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Philosophical and Scientific Perspectives on Downward Causation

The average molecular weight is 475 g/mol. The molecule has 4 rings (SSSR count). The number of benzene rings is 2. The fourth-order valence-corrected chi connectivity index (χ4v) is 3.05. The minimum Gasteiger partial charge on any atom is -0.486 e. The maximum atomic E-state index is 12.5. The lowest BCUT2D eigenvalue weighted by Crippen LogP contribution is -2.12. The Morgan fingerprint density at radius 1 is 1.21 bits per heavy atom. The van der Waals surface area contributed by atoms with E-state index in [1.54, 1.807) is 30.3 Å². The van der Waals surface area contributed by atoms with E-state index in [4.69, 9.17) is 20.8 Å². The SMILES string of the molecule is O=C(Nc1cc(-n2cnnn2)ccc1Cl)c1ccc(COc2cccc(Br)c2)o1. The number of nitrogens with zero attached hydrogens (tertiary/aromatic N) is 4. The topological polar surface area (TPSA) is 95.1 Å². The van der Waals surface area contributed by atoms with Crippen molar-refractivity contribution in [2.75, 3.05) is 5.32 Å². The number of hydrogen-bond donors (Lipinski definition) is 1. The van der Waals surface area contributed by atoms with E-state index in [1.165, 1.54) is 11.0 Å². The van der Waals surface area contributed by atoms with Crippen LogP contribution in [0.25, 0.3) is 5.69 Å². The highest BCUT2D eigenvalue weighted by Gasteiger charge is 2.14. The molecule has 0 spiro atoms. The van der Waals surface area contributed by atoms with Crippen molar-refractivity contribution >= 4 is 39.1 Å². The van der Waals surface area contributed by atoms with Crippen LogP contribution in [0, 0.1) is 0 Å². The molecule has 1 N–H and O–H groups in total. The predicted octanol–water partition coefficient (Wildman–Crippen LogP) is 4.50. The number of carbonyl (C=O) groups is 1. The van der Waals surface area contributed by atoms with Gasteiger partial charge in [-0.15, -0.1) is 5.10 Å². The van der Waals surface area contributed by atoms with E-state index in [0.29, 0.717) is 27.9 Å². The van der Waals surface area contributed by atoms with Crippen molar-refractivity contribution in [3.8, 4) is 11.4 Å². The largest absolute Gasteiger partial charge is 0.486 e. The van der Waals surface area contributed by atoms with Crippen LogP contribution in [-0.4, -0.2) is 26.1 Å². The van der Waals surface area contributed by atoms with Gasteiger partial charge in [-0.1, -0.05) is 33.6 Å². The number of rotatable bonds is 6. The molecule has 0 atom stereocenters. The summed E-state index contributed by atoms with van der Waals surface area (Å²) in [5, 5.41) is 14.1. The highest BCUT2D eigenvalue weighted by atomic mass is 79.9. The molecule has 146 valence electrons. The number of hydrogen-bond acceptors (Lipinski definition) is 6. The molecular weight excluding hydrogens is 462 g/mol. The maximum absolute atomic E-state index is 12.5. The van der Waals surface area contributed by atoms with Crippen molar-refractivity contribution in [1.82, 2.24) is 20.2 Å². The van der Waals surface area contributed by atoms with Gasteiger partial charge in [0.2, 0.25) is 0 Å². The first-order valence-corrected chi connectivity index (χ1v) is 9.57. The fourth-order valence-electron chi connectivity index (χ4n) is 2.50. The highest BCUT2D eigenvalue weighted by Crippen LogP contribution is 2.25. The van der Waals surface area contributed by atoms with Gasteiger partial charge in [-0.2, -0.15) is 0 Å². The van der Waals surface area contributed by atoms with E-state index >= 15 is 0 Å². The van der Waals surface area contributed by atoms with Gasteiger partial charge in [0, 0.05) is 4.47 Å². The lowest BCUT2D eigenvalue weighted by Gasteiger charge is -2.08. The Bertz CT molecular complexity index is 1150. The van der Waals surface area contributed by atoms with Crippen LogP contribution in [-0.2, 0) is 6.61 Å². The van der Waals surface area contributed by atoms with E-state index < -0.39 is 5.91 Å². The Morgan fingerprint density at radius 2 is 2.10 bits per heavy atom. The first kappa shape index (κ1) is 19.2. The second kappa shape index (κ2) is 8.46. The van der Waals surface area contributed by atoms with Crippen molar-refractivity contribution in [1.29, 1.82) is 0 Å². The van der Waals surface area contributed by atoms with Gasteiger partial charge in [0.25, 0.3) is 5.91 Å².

Downward Causation, Emergence and LevelsThe Irreducibility of Downward CausationDownward Causation and the Metaphysics and Epistemology of CausationDownward Causation as Non-CausalDownward Causation, Mind and AgencyThe Science of Downward CausationThe Contributions in This BookI. Downward Causation and the Metaphysics of CausationII. Downward Causation and the SciencesIII. Downward Causation, Mind and AgencyReferencesI Downward Causation and the Metaphysics of Causation Three Grades of Downward CausationIntroductionThe ContextKim against Downward CausationTropes as Causal RelataGeneric Events as Causal RelataPossession of a Power vs. Exercise of the PowerConclusionNotesReferencesDownward CausationSpecies of Downward CausationDownward Causation and EmergenceLawsPropertiesWholes without PartsNotesReferencesHigher-Level, Downward and Specific CausationInterventionist Analysis of CausationSpecific CausationDifferences in Specificity Relative to the Level of Properties within a Mechanistic SystemReply to ObjectionsConclusionNotesReferencesPowers and Downward CausationIntroductionRealism about PowersKim and Downward CausationExcluding PowersHow to RespondConclusionReferencesEmergence and DemergenceWhy Emergence?Weak and Strong EmergenceEmergent Causal PowersMere CompositionNonlinear CompositionNew PropertiesCausal Composition and Supervenience FailureExample of Social PhenomenaAdvantages of This AccountCausal ClosureResponse to KimConclusionNoteReferencesPower Mereology: Structural Powers versus Substantial PowersPowers, and Only PowersPotentiality and ActualityManifesting PowersPower MereologyStructural versus Substantial PowersDownward EmergenceConclusionNotesReferencesII Downward Causation and the SciencesThe Use of Downward Causation in Condensed Matter PhysicsIntroductionMean Field TheoryThe Electron GasFirst Principles CalculationsDensity Functional TheoryExchange, Correlation and the Emergence of Quasiparticles in DFTConclusionsNotesReferencesProspects for Strong Emergence in ChemistryIntroductionSetting up the QuestionChemical SubstancesMolecular Structure and Quantum MechanicsObjections and RepliesObjection 1: The Chemical Bond Is “Just a Model”Objection 2: Chemistry Doesn’t Study PropertiesObjection 3: The Causal Closure of PhysicsNotesReferencesCausality and Levels of Explanation in BiologyThe Context-Relative Dimension of Biological Explanations: From Mechanisms to LevelsThe Agency Theory of Causality and the Context Dependence IssueMechanisms, Levels and ComponentsCancer ResearchConclusionsNotesReferencesThe Interlacing of Upward and Downward Causation in Complex Living Systems: On Interactions, Self-Organization, Emergence and WholenessThe Challenge of Biological Complexity: Self-Organization, Emergence of Novelties and the Integration of the Parts into a WholeThe Problem of the Levels and Kinds of Causation in Biological Sciences: Some RemarksOn the Role of Loops of Interactions and Emergent Properties in Biological SystemsHow Overall Chromatin Arrangements and Their Modifications Affect Gene Activity and Cell FunctioningNew Insights into the Relation between Structure and Function, or How Forms Generate Functionality in Living SystemsFrom Cells to Molecules: Cells May Change the Structure and Function of DNAMany Levels of Causation Are Needed for Thinking of Biological Complexity and FunctionalityConclusionNotesReferencesTop-Down Causation in Biology and NeuroscienceIntroductionMechanisms as Modules in NetworksNegative Feedback Control in Human-Made MachinesOrganisms Need Control Mechanisms to Maintain ThemselvesMaintaining Constancy of the Internal Environment via Control MechanismsUsing Oscillations from Negative Feedback to Control Timing of OperationsUsing Neurons to Realize Control HierarchiesConclusion: Hierarchical Control as Top-Down CausationNotesReferencesEarly Complexity in Human DevelopmentThe Idea of Early CompetenceFrom the Dissociation of Competence and Performance to the Earliness ArgumentEarly Skills without Learning?Early Skills: Starting Point of Development?Early Cognitive Abilities and EpigenesisConclusionNoteReferencesScientific Emergentism and Its Move beyond (Direct) Downward CausationCompositional Explanation: Some ExamplesSome Features of Compositional Explanation and Scientific CompositionInitial Problems: Downward Causation and the Features of S-EmergenceAnother Foundational Problem: The Impossibility of Direct Manipulability in Cases of S-EmergenceScientific Emergentism and Its Non-Causal Downward Relation: Understanding ‘Upward’ Composition alongside ‘Downward’ MachresisMachresis and Mediated Downward CausationConclusionNotesReferencesIII Downward Causation, Mind and Agency The Mental Causation Debate and Qua ProblemsThe Original Qua ProblemCoarse-Grained versus Fine-Grained AccountsProperty AspectsEvent AspectsNotesReferencesAgent-Causation—Neither Upward Nor DownwardThe Possibility of the Total Absence of CausationThe Justification of the Existence of Agent-CausationObjectionsThe Nature of Agent-CausationThe Nature of AgentsThe Existence of Non-physical AgentsSophistication in the Wish to Get Rid of Agent-Causation, and a Serious Consideration of Philosophical PlausibilityLevels of Physical RealityLevels of Physical Reality and CausationThe Work of CausationThe Brain-AgentNotesReferencesThe Compatibility of Downward Causation and EmergenceFirst Steps into the IssueThe Main Aspects of the IssueDesiderata for EmergenceWhat Are Levels?A Case of Emergence?Realization and EmergenceConclusionsNotesReferencesThree Views on Mental Downward CausationAnomalous MonismOntological EmergentismThe Intentional Causation ViewConclusionNotesReferences
 
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